August 4, 2009—"We don't think they are poisonous, but they certainly taste bad," an ecologist says of Australia's corroboree frog, an endangered species that has now been successfully bred in captivity. Video.
© 2009 National Geographic (AP)
The tiny northern Corroboree Frog of Australia is only just hanging on.
Populations of both the northern and southern Corroboree Frogs have declined catastrophically in the wild over the last two decades.
The primary culprit is the deadly chytrid fungus which has devastated frog populations across the world.
The Corroboree Frog suffered another crippling blow in 2003, when bushfires destroyed most of the alpine habitat the frogs call home. The loss of habitat due to drought and human-introduced animal grazing have also negatively impacted the frog populations.
With fewer than 100 breeding pairs remaining in the wild by 2008, its estimated the northern Corroboree Frog has become virtually extinct in the Australian Capital Territory.
SOUNDBITE (English) Murray Evans, Senior Ecologist, Australian Capital Territory Government: "Corroboree Frogs are fascinating species, they are only occur in the high altitude areas of the Australian Alps, nowhere else in the world and their bright colorings, we believe serve as a warning signal to other animals. Black and yellow in the environment is generally a warning color. They have chemicals in their skin that show affinities to the poison arrow frogs in other countries. We don't think they are poisonous but they certainly taste bad. There are no known predators of the adults."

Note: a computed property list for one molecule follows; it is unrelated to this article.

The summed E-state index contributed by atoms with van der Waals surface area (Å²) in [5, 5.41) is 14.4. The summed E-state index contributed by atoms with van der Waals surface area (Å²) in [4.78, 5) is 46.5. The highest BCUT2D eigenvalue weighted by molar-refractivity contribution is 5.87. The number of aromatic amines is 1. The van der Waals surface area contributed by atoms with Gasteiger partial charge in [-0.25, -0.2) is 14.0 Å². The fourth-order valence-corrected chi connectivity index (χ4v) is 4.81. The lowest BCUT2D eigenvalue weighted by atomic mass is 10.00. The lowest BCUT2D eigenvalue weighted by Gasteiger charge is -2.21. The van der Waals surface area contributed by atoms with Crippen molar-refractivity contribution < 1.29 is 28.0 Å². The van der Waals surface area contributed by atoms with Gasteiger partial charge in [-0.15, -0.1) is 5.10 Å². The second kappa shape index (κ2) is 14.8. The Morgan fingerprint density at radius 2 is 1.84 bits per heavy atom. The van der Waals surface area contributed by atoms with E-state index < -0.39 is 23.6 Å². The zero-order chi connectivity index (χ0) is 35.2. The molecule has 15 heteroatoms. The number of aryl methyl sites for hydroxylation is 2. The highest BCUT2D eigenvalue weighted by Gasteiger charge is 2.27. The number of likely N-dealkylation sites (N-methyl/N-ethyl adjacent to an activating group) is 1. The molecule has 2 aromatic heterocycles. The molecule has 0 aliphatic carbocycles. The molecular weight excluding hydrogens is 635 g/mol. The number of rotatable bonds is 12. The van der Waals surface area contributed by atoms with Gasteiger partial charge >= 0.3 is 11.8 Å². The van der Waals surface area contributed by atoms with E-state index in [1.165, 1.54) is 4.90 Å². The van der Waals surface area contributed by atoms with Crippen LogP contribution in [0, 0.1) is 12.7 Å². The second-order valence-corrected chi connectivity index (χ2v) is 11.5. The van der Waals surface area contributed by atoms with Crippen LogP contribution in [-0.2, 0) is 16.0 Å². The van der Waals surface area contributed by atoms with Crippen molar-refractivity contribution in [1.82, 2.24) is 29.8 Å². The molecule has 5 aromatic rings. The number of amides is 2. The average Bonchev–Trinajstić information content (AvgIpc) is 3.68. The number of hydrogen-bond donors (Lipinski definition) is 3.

If current trends continue experts believe the species faces the real threat of extinction in the next five to ten years.
Last year government scientists made a breakthrough: at Tinbinbilla Nature Preserve, they bred the frog in captivity for the first time, producing around 100 frogs.
This year they've produced one thousand precious eggs and most have begun hatching into tadpoles.
Experts are optimistic, they believe the long term survival of this species is looking much brighter.
SOUNDBITE (English) Murray Evans, Senior Ecologist, Australian Capital Territory Government: "And if current trends continue we think that that species faces the real ex.. The real threat of extinction in the next five to ten years. So this population is key to the survival of Corroboree Frogs in the wild."
It's a painfully slow process.
Corroboree Frogs produce only about 25 eggs a year compared to the twenty thousand made by cane toads.
The success of the captive population gives new hope to the species.
SOUNDBITE (English) Murray Evans, Senior Ecologist, Australian Capital Territory Government: "This captive population does that. It buys us time, it gives us a window of opportunity that we can help overcome the effects of this deadly disease."
The ultimate goal of the breeding programs is to release the frogs back into the wild within the next two years.